But having staffers plucked straight from a home district help maintain a focus on the district’s residents. In Mrs. Herrera Beutler’s case, that meant paying close attention to issues such as forestry.

When it came to hiring, “first was a willingness to serve constituents back home, and there was not a lot of weight put on having people who had been part of what was really a dysfunctional [Washington] culture,” Mr. Bowman said. “You can always ask a question and learn what you need to know in the Capitol, but the knowledge of what people know back home is really hard to replicate.”

Overall, House Republicans had an average of 20 fewer years of cumulative experience in their offices, which average about 20 people, than House Democrats did, according to the Legistorm data. That held true among newly elected members as well, with Democrats first elected in 2010 having eight years’ more cumulative experience in their offices than their counterparts.

Supply and demand

In many cases, the lack of legislative experience among the huge 2010 class of House Republicans was a problem of supply and demand.

“The size of the 2010 class was unprecedented, so there weren’t even enough experienced Republican staffers around. It took awhile for these offices to staff up,” said Claude Chafin, spokesman for the House Armed Services Committee, which had 14 freshmen members.

More than a dozen self-professed anti-Washington reformers in the class of 2010 got a jump-start by hiring as top staffers people who didn’t have recent Hill experience, but had spent much time there nonetheless and could hardly be called outsiders: federal lobbyists.

Rep. Andy Harris, a Maryland Republican elected in 2010, hired as his chief of staff Kevin C. Reigrut, a former project manager for consultant Booz Allen Hamilton. He has one other employee with two years’ experience, plus a veteran employee who is shared with other offices.

Rep. Reid J. Ribble, Wisconsin Republican, has a combined 11 years of experience in his staff of 15 — and it’s his executive assistant who is the most senior person in his office, with at least five years on the Hill dating back to 2001. (The Times’ analysis includes only experience dating back to that year.) His chief of staff, McKay L. Daniels, hadn’t worked on the Hill in more than a decade.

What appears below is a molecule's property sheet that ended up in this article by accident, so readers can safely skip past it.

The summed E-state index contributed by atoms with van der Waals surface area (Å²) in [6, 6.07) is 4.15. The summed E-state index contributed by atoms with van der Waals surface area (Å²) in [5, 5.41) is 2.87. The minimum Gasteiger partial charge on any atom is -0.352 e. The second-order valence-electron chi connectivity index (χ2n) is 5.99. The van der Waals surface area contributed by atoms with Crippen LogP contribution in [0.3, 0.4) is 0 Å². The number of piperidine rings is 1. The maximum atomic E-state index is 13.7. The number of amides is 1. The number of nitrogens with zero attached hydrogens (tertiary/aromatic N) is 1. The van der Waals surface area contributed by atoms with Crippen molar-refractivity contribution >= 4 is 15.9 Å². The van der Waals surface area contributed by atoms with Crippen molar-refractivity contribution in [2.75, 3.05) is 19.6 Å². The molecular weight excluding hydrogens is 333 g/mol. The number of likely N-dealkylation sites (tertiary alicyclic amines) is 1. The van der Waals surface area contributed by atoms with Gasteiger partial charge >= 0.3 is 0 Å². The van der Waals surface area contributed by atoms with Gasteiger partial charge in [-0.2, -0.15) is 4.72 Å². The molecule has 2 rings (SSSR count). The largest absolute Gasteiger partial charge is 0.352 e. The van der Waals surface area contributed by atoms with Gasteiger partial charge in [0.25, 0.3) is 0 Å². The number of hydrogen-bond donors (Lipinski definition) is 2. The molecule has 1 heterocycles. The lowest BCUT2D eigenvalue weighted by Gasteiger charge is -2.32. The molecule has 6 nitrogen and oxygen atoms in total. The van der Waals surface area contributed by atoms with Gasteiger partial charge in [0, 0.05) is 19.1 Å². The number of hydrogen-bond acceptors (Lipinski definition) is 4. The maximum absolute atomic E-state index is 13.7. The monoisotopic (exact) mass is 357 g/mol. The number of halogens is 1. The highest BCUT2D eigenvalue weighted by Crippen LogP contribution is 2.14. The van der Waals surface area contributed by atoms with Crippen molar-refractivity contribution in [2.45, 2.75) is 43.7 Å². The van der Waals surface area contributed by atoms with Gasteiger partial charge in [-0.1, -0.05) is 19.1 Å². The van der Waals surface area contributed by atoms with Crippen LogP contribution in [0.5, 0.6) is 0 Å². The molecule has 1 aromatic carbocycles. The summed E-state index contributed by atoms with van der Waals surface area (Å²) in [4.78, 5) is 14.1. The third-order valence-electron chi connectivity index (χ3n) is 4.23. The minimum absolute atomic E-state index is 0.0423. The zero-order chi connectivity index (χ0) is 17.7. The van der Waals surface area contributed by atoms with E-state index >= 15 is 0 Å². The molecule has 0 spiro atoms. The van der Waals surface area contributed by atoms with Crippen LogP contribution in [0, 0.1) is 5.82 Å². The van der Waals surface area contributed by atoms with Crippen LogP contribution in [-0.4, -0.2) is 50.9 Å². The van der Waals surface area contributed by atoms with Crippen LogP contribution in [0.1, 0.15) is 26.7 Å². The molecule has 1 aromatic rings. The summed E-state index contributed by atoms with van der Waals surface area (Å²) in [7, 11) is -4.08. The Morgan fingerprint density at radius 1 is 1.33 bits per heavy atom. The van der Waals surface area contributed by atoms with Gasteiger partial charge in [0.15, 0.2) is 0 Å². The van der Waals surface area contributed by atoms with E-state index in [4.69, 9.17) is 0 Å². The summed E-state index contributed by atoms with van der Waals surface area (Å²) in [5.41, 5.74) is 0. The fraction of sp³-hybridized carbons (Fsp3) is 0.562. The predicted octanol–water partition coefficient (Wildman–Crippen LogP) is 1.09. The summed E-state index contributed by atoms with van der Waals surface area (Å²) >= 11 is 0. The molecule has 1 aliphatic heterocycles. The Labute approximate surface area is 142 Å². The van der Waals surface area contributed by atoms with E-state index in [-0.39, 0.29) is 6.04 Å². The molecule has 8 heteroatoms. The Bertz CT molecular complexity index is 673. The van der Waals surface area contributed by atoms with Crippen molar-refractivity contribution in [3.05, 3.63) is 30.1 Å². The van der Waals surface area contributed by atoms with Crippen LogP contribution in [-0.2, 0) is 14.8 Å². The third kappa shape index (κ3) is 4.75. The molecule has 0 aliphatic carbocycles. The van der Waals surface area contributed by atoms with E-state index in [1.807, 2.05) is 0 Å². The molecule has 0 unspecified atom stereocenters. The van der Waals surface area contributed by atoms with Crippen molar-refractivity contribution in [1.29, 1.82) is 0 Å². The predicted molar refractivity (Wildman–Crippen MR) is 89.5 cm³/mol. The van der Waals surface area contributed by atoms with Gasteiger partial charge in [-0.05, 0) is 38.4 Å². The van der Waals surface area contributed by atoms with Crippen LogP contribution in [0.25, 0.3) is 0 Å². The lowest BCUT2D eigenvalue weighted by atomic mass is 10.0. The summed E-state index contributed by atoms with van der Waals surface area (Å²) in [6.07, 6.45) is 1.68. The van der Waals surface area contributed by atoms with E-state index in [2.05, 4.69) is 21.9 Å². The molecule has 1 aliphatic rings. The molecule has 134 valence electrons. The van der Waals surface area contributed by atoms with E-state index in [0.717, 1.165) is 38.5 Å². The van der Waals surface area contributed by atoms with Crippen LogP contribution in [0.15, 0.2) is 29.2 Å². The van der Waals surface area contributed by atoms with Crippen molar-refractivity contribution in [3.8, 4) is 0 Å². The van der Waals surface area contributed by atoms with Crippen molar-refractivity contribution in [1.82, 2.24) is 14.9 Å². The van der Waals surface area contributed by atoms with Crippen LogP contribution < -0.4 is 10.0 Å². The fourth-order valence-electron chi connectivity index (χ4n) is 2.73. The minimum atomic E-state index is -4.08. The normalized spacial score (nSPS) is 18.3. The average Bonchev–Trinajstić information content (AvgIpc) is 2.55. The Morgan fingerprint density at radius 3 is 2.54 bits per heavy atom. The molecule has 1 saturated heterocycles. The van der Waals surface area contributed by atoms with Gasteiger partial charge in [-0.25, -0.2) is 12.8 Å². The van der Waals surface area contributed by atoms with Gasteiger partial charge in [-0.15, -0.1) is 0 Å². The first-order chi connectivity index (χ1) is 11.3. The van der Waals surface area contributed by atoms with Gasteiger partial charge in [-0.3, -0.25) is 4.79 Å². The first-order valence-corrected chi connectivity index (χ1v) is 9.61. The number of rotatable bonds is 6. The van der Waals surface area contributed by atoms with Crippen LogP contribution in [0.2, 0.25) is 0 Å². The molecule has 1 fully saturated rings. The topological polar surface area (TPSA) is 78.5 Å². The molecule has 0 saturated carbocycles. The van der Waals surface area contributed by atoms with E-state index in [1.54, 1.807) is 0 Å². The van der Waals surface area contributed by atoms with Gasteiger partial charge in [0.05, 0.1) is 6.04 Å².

Mr. Ribble is a part of an institution that he contends is so broken that he started a Fix Congress Now caucus. But his ambitions have been tempered by the reality of the legislative pace.

The congressman “is a small-business man who’s owned a business for 35 years, and it’s been frustrating to work really hard and only have to make baby steps forward. He doesn’t view himself as an insider or a politician, but once you’ve experienced the inner workings, you kind of adjust,” said spokeswoman Ashley Olson.

“He came into this wanting to change things and how things are done here, but during his first term it was a lot about learning and getting used to how everything works in Washington.”

His second term will be more productive than his first, she said, but that doesn’t mean he intends to stay forever.

“He’ll only be here for eight years. He thinks getting new people in here is the best possible thing you can do to make changes. You only have so much time left, so you prioritize and work to get those things done.”

Rep. Jim McGovern, a nine-term Massachusetts Democrat whose staff of 22 has an average of seven years of experience, the fourth most of any member of Congress, said that because no lawmaker can do it alone, experienced staff members are needed to get things done.

“It’s important that we’ve got institutional memory. We go through these big battles and it’s helpful to have people around who know how to deal with this crisis because they’ve dealt with the last one,” he said.